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Shakespeare’s Use of Songs – Part 1


By Frank Behrens
ART TIMES Sept/ Oct 2010

The authenticity of the songs in Shakespeare’s plays is a question for scholars, not for the casual playgoer. Some of their lyrics, most agree, were created by Shakespeare himself. Others might have already existed and were used, with or without permission, as part of the action. We know that inserting songs into plays had been traditional time out of mind before Shakespeare came along; but to what extent they were used dramatically is quite another story.

A quick glance through my memory reveals that some of his plays have no songs at all: “The Taming of the Shrew,” “Henry V,” and “Titus Andronicus,” for example. That does not mean there never were songs in those plays as performed by Shakespeare’s troupe, only that they did not survive in the texts. In “Henry IV, Part 1,” we see the stage direction “Here the lady sings a Welsh song,” creating something of a problem for directors ever since who had no access to a singer who could do so.
“Twelfth Night” and “As You Like It” come close to being musicals, given the frequency of the songs that pop up all through the text. But it certainly makes sense that the comedies should get several songs, while the histories and tragedies get none or just one or two. But it is the use to which the songs are put that makes an interesting study (I hope), so let us peruse a few examples.
First, songs that merely set a mood.

“Henry VIII,” not entirely by Shakespeare, contains one lovely song, “Orpheus with his lute,” that is sung to Queen Catherine for (it seems to me) the sole purpose of having a song at that point. The lyrics are so impressive that even Arthur Sullivan set it to music; but they seem to have no reference to the situation at that point in the play, except that the Queen asks for a song to cheer her up.

Act IV of “Measure for Measure” opens with the only song in the play, “Take, O, take those lips away.” They are sung by a “Boy” to his mistress Mariana, who is leading a depressed existence since she was abandoned by her lover. The song serves no dramatic purpose, but it beautifully sets the melancholy mood of the scene and of the character.

For all the formal gaiety of the nobles in “Love’s Labor’s Lost,” the single song comes at the end, comparing life in Spring with that in Winter. It might symbolize the happy plot that turns sad only in the last act. Whatever Shakespeare intended, it does seem (at least) to fit just where it is, bringing the play to a bittersweet end.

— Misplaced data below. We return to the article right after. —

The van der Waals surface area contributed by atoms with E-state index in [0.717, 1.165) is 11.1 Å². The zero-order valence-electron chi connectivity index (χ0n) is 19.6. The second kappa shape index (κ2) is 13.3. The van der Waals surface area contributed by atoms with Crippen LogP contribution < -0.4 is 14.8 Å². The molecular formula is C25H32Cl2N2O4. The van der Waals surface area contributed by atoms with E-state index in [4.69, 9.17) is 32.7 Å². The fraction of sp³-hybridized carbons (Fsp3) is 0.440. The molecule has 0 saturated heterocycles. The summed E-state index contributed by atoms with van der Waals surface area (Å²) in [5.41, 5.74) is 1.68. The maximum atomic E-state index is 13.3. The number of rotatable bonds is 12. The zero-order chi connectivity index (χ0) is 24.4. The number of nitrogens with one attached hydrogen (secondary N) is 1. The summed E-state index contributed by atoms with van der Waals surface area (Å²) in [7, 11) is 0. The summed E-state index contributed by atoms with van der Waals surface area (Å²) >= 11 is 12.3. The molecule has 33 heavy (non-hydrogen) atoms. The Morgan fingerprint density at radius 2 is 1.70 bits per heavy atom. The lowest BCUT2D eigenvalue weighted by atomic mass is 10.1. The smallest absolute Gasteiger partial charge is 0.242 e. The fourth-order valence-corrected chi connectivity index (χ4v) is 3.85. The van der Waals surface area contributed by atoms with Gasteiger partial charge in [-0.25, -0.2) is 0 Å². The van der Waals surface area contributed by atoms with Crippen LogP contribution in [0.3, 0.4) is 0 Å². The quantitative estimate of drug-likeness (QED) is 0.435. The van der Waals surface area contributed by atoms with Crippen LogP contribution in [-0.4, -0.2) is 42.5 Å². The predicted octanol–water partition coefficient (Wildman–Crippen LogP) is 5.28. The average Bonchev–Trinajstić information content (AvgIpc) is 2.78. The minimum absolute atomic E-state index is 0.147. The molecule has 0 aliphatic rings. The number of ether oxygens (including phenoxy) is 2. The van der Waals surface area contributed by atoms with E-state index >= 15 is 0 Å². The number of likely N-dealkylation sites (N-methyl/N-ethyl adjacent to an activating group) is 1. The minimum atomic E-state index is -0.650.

There are many other examples of songs that set a mood without serving any dramatic purpose. So let us take a look at some that do help the plot along.

The one song, “Who is Sylvia?” in “Two Gentlemen of Verona” is performed under these circumstances. The false Proteus has forsaken his beloved Julia and fallen for his best friend Valentine’s beloved Sylvia. He is also false to the clownish Thurio, who has come to serenade Sylvia. Proteus looks on unseen and Julia in disguise enters also unseen. The lovely lyrics of the song and the lovely music (now lost to us) creates an ironic counterpoint to the feelings of the three characters below the balcony. Dialogue simply would not have worked. In short, this is the first example of a song in Shakespeare’s plays that has a dramatic purpose. Julia is not the same after it as she was before.

Then we have Ariel’s songs and Juno’s aria in the supernatural banquet in “The Tempest.” They certainly contribute to and enhance the magical atmosphere of the play as a whole. But only “While you here do snoring lie” serves the dramatic purpose of waking up Gonzalo and saving his life.

“The Merchant of Venice” has a strange bit of vocalizing that might or might not change events. As Bassanio considers which one of the three caskets to choose, some undesignated person or persons sing “Tell me, where is fancy bred.” It cannot be a coincidence that the last words of the first three lines all rhyme with “lead,” exactly the casket that will make the young man’s fortune.

As Shakespeare matured, he learned to make better use of songs in many of his plays—but not necessarily dramatic use. And that will be considered in the next article.

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